Tunable laser sources are used in a wide range of novel applications such as spectroscopy, biomedicine or gas sensing techniques. New requirements in terms of size, tuning speed and output power are addressed with our work. <p> </p>We present a miniaturized external cavity diode laser concept which will be compared with well-known laser systems such as distributed feedback (DFB) lasers. DFB lasers suffer high internal losses due to the overlap of the DFB grating with the optical waveguide. Our concept of Micro Electro Mechanical Systems (MEMS) based lasers are stabilized with a transmission grating, resulting in significantly less losses. Furthermore, the tuning of the diffraction efficiency of the gratings allows the optimization of the output power and the overall tuning range, which is measured to be one order of magnitude larger than what can be achieved with DFBs. It is also important to point out the tuning speed of the MEMS lasers due to the fast nature of the tilting capabilities of the MEMS actuators. Excellent relative intensity noise and narrow linewidth features are present in these laser systems due to the low noise driving electronics for both the diode lasers and the MEMS actuators. <p> </p>The high output power and the low linewidth will enable a higher sensitivity and resolution for a wide range of applications. The performance of the MEMS laser systems will be presented, being suitable for applications such as Raman spectroscopy or tunable diode laser absorption spectroscopy (TDLAS) in the wavelength ranges of 780 nm and 920 nm.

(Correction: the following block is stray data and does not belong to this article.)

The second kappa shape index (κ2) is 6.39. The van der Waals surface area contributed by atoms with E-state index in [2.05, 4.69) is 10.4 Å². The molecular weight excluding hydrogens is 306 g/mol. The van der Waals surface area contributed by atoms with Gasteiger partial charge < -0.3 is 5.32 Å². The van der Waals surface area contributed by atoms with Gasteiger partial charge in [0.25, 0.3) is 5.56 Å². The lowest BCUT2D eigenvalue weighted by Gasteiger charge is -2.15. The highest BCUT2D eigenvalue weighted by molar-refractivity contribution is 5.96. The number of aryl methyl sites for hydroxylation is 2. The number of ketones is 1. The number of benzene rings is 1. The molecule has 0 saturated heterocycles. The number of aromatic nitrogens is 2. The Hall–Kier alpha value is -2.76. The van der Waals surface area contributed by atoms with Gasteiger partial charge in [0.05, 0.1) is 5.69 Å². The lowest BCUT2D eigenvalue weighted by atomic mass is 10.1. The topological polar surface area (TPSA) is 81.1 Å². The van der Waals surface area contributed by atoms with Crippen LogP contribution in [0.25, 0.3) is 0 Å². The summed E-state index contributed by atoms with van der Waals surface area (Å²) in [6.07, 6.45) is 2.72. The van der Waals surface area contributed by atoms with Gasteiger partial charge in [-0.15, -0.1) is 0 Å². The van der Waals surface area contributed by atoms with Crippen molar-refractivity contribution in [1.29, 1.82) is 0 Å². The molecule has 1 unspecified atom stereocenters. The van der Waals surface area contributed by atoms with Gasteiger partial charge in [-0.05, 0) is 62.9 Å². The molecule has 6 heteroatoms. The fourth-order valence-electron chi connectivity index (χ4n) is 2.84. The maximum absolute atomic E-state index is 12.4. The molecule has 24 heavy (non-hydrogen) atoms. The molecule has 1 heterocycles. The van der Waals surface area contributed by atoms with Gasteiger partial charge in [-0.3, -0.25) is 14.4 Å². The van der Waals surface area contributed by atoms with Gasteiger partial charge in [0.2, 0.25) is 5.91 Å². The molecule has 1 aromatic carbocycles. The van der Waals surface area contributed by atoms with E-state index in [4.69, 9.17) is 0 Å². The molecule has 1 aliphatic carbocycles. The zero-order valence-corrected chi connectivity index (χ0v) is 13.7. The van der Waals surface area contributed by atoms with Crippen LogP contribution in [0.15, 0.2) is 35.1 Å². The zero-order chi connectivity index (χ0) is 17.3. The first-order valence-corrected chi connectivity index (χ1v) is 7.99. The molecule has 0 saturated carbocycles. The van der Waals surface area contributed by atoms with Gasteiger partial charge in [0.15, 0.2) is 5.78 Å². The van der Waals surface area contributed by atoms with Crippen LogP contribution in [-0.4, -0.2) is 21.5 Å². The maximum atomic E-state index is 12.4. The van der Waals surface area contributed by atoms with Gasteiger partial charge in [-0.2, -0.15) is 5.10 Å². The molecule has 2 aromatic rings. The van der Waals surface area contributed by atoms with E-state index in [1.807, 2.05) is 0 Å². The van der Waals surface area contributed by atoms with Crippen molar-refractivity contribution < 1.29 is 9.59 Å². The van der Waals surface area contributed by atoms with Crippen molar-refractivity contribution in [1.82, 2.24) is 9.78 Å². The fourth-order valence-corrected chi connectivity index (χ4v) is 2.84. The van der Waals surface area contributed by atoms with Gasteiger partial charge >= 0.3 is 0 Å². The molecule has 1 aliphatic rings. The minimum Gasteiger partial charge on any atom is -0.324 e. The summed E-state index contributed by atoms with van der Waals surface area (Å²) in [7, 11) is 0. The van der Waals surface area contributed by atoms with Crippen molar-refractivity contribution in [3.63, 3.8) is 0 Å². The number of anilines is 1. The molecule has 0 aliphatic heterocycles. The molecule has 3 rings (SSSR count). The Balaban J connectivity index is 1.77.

The NIR/MIR region between 1.8μm and 3.5μm contains important absorption lines for gas detection. State of the art are InP laser based setups, which show poor gain above 1.8μm and cannot be applied beyond 2.1μm. GaSb laser show a significantly higher output power (100mW for Fabry-Perot, 30mW for DFB). The laser design is presented with simulation and actual performance data. The superior performance of the GaSb lasers is verified in gas sensing applications. TDLAS and QEPAS measurements at trace gases like CH<sub>4</sub>, CO<sub>2</sub> and N<sub>2</sub>O are shown to prove the spectroscopy performance.